Welding

Welding of new generation stainless steels (assessment of the different welding parameters) and microstructural characterization and correlation with corrosion and mechanical properties

The applications of the oil industry for stainless steels present severe service conditions, such as an aggressive environment (containing chlorides and sulfides), high pressures and temperatures, especially in offshore applications. Oil well exploitation in increasingly severe conditions demands the use of new generation stainless steels such as duplex, super duplex and super martensitic 13Cr steels, to name a few.  These steels are used because of their good mechanical properties and high corrosion resistance. However, welding of those steels is still a challenge once this procedure may cause the formation of deleterious phases, turning those regions into preferential sites for corrosive attack and mechanical failure. Besides, because of recent development, the best filler metals are not yet well established.
Thus, there is a huge demand for applied research on the welding of those steels. Research on the welding of those steels involving a variation of the main parameters (heat input, interpass temperature, the chemical composition of the shielding gas, use of purge gas) and of the filler metal chemical composition will be performed aiming to obtain the best properties of the welded structures. The evaluation of the welded joints will be achieved by the complete microstructural characterization, mechanical properties determination, and corrosion tests. The microstructural characterization will be carried out using optical microscopy and scanning electron microscopy (using EDS and EBSD detectors for the identification of the phases).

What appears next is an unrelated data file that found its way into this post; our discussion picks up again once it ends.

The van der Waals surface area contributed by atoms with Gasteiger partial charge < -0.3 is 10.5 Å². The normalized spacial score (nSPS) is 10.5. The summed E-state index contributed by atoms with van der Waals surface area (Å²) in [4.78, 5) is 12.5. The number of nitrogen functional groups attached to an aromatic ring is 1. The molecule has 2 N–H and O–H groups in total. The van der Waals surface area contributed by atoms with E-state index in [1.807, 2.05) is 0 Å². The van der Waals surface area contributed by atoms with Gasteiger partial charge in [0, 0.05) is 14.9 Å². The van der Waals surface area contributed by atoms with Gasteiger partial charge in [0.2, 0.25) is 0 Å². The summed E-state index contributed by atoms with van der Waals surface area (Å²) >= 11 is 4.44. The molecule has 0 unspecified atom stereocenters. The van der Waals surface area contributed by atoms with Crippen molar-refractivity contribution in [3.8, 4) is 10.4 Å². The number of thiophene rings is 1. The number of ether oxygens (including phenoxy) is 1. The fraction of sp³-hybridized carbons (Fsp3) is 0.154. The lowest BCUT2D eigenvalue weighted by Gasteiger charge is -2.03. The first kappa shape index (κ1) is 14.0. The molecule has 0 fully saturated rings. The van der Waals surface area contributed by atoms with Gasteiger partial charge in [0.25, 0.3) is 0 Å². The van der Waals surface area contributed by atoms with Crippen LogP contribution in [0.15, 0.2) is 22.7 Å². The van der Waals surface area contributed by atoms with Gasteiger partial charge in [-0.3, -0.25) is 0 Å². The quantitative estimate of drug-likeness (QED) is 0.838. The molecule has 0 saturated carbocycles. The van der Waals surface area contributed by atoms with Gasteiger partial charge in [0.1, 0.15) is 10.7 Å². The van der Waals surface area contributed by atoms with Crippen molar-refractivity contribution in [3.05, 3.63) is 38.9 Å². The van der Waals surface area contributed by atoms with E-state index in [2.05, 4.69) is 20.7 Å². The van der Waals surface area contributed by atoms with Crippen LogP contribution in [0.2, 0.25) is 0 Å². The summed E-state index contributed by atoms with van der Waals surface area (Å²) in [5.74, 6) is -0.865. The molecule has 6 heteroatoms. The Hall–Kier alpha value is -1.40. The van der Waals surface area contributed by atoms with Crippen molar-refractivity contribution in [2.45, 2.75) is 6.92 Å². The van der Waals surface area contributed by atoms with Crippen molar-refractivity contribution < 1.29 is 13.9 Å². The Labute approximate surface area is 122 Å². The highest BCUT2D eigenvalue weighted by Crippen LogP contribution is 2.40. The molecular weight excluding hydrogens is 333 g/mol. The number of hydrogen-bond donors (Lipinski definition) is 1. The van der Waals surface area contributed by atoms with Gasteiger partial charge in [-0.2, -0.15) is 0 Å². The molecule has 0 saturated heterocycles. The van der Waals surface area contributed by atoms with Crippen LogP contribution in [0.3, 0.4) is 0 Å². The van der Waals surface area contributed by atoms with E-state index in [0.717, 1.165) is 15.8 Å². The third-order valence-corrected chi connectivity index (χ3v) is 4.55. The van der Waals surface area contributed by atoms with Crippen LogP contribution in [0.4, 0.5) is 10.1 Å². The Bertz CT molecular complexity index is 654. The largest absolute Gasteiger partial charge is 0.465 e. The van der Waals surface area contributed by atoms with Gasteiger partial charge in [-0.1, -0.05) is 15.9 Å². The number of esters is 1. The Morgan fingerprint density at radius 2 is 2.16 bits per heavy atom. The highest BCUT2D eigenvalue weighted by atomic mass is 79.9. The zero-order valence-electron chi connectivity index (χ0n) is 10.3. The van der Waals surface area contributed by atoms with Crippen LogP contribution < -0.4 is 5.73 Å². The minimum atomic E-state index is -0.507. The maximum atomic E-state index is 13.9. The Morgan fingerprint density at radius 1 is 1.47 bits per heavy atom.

The microstructural characterization will involve, as an important step, quantification of deleterious phases through image processing and analysis methods. The department of Metallurgical and Materials Engineering (PEMM) also has a transmission electron microscope for more specific analyses. The characterization of the mechanical properties will be done through Charpy impact tests and macro and microhardness tests.  Corrosion tests will involve ASTM G48 standard test (widely used for comparison purposes), EPR tests, anodic polarization, and electrochemical impedance. Depending on the kind of steel, a study will be carried out aiming to improve post welding heat treatments (temperature and time). Research to evaluate the influence of post-welding surface treatments on corrosion performance of welded joints of those new generation stainless steels will also be proposed.
LNDC structure will allow performing union welding operations using orbital TIG, conventional TIG, SMAW, SAW, FCAW and MIG/MAG. Among the activities to be performed there is also the execution of residual stress analyses in welded joints resulting from different welding procedures.

 

Evaluation of cladding of structural steels with corrosion-resistant alloys

Extreme conditions of oil and gas processing (as in separator vessels) demand the use of materials with good mechanical and corrosion resistance. A current solution is to use structural steels cladded with noble corrosion resistant alloys (at the region of contact with aggressive media). Structures completely manufactured with those noble alloys will result in high costs and decreased mechanical strength.
LNDC proposes researches to evaluate structural steels cladding with noble corrosion-resistant alloys such as Inconel 625. With this purpose, several welding methods will be evaluated such as SAW, FCAW, electro slag and TIG (for smaller regions). Microstructural analyses using optical microscopy and scanning electron microscopy will be performed to characterize the welded joints.
Besides, Charpy impact tests will be carried out and hardness and microhardness profiles will be obtained. As an important step, corrosion tests will be done, such as: bending, crevice corrosion, sulfide stress cracking and pitting corrosion.